Located in the premiere 2500 Smallman community, the home features nearly 6,000 square feet of living space –– including ample space for entertainment.
Edit Module
Edit ModuleShow Tags

The Latest

The 400-Word Review: Pope Francis: A Man of His Word

The careful documentary is a valuable document of the pontiff's philosophy. As of a film, there are issues.

Popular Peter's Pub Announces Final “Last Call”

The owners of the Oakland Avenue bar announced on Facebook they have decided to retire -- but are planning one last “hoorah.”

An Inclusive Community Breaks the Ramadan Fast at Salem's Market & Grill

The Strip District restaurant draws a diverse community to its nightly ifṭār buffet.

Take a Tricky Trip To Mars at Escape Room 51

The new escape room in Pleasant Hills is a great game for newer players.

Looking for a Royal Wedding Watch Party in Pittsburgh?

With the ceremony just hours away, several watch parties and live screenings of the nuptials have already sold out. But we found a few more places in Pittsburgh still taking guests whose invitations got lost in the mail.

Surprising Pirates Proving to be an Acquired Taste This Season

For the time being, at least, fans continue to send owner Bob Nutting a message wrapped in apathy.

Sunrise, Sunset: Pittsburgh Playhouse's Second Act

The curtain is closing this month on the historical Pittsburgh Playhouse in Oakland, but it will rise again when Point Park University this fall unveils its new theater Downtown, a space with a history of its own.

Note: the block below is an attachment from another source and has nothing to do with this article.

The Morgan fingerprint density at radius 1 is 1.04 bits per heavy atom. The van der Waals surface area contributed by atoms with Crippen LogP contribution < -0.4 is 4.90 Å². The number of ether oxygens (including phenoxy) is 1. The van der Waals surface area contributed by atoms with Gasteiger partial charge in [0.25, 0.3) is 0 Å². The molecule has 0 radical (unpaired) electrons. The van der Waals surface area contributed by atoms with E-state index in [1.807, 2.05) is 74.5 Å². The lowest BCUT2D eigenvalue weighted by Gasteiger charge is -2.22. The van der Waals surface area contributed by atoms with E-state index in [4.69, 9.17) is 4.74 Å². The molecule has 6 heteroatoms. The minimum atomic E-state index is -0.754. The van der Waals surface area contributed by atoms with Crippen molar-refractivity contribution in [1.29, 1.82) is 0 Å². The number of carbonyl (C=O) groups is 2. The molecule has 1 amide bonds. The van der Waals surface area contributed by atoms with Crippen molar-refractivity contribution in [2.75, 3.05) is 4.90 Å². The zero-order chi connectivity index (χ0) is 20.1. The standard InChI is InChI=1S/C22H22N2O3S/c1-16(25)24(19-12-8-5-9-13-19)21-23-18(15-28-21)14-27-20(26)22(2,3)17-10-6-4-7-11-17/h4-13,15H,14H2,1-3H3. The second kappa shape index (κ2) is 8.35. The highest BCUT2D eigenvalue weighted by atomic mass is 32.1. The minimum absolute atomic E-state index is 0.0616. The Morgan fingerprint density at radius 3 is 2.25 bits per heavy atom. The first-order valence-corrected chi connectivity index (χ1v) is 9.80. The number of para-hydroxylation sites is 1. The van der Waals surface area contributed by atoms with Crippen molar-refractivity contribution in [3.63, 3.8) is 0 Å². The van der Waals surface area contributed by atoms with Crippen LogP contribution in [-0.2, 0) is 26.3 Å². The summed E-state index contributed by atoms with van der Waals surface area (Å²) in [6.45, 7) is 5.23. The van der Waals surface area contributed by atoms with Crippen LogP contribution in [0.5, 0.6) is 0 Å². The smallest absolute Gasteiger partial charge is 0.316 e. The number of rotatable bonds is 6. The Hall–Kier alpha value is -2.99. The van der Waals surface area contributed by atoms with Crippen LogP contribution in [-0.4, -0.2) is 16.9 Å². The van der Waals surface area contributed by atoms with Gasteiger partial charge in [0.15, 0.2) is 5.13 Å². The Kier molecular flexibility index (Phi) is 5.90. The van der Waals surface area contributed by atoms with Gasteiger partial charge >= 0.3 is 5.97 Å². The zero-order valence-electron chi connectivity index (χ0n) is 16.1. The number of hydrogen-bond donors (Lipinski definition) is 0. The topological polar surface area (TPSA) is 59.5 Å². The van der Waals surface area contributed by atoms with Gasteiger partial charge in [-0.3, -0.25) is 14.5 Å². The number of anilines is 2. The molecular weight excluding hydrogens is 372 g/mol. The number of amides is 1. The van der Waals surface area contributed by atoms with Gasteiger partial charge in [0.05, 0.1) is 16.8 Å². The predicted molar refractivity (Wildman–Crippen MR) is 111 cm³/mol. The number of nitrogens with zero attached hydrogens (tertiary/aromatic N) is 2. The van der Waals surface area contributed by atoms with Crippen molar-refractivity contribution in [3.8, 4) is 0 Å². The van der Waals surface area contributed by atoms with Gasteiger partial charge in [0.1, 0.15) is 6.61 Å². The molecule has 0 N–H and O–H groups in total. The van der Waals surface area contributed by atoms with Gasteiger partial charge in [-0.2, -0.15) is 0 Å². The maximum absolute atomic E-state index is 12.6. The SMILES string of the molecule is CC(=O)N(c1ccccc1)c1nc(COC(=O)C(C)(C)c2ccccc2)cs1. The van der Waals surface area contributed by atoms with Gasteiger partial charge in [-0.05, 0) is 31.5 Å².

A Matter of Pride: Delta Foundation's Struggles with Success

Within the span of 10 years, the Delta Foundation of Pittsburgh has brought the city’s annual Pride festival to previously unimaginable heights. That growth, however, has left some members of the community behind — and unhappy.

Remembering Bruno Sammartino: “The Italian Superman”

The storied grappler captured the imagination — and the hearts — of generations of Pittsburghers.

Best Restaurants 2018

This year we recommend 40 establishments as our region's top restaurants.For the second year in a row, we categorize the restaurants in All-Arounders, Killer Casual, Fancy Night Out and Classic Pittsburgh to help you find whatever suits your mood.

Chef of the Year: Jamilka Borges

Jamilka Borges, executive chef of Independent Brewing Company and Hidden Harbor, raises the bar with her dedication to volunteerism as well as her culinary prowess.

Best Places to Introduce Children to the Performing Arts

When you see a show at one of these organizations, you may enjoy it as much as the children.

If You Jump, We Jump (At The Giant Bouncy House for Adults)

The world’s biggest bouncy house is coming to the Lawrence County Fair in New Castle.

The 400-Word Review: Deadpool 2

Can the sequel to the lightning-in-a-bottle superhero hit live up to its predecessor?

Get Creative: Pittsburgh Podcast Inspires 'Girl Bosses'

Thinking about starting a creative business but don't know where to start? From photography to interior design, Gamechangers, the new podcast from local textile designer Savannah Hayes, gives a behind-the-scenes look at the design industry from the female perspective.